Description and application of the background irradiance gradient-single turnover fluorometer (BIG-STf)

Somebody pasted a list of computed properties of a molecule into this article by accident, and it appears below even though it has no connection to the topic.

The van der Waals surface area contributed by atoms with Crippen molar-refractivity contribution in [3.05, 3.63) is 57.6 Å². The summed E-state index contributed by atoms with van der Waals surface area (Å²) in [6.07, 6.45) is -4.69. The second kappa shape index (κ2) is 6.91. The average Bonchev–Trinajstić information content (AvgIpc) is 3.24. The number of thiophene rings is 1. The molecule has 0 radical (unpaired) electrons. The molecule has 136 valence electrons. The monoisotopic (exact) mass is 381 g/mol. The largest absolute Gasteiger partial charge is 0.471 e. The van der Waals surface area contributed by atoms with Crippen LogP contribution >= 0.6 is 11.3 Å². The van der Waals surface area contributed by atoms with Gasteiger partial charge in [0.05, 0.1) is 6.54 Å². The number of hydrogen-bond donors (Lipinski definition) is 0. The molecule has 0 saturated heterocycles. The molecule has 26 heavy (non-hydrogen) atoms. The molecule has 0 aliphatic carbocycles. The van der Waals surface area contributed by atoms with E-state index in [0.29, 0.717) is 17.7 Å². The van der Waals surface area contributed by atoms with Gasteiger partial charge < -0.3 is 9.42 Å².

Based on previous single turnover, pulse amplitude modulated, and fast repetition rate fluorometers, I describe a novel, bench top, single turnover fluorometer (BIG-STf) that quantifies multiple biophysical properties of Photosystem II (PSII) of phytoplankton over a programmable range of background light levels. The instrument measures the photochemical conversion efficiency (variable fluorescence/maximal fluorescence yield, Fv/Fm) and functional cross-sectional area of PSII (σPSII) over a background light gradient, and generates light-response curves of the biophysical properties of PSII. These curves can be used to assess variability in PSII structure and function or, in conjunction with oxygen- or carbon-derived photosynthesis-irradiance (P-E) curves, to evaluate how the properties of PSII may influence total photosynthetic rate and efficiency. Nitrogen-starved batch cultures of Skeletonema costatum are used to demonstrate the utility of these measurements by comparing the quantum yield of carbon uptake as a function of light (φC-E) and its saturation intensity index (E k,φ) to Fv/Fm and σPSII as a function of light (Fv/Fm-E and σPSII- E) and their saturation intensity indices (Fk,PSII). It is shown that in addition to changes in dark-measured values (φC,max, F v/Fm(0) and σPSII(0)) there are also significant changes in the shapes of φC-E, Fv/F m-E and σPSII-E curves in response to N starvation. Changes in the shape of the curves (summarized by approximate 2-fold decreases in both Ek,φ and Ek,PSII) are consistent with the observed ∼2-fold increase in σPSII (r2 = 0.74). These results suggest that in response to N starvation (1) most of the decrease in φC can be explained by PSII-dependent processes, (2) there are decreased saturation intensities of Fv/Fm and φC with concomitant increases in σPSII(0), and (3) the turnover rate (1/τ) does not change significantly. The PSII light-response curves, which can be measured quickly by the BIG-STf instrument, provide a direct means of evaluating the role that PSII plays in regulating photosynthetic rates and efficiency in aquatic environments.
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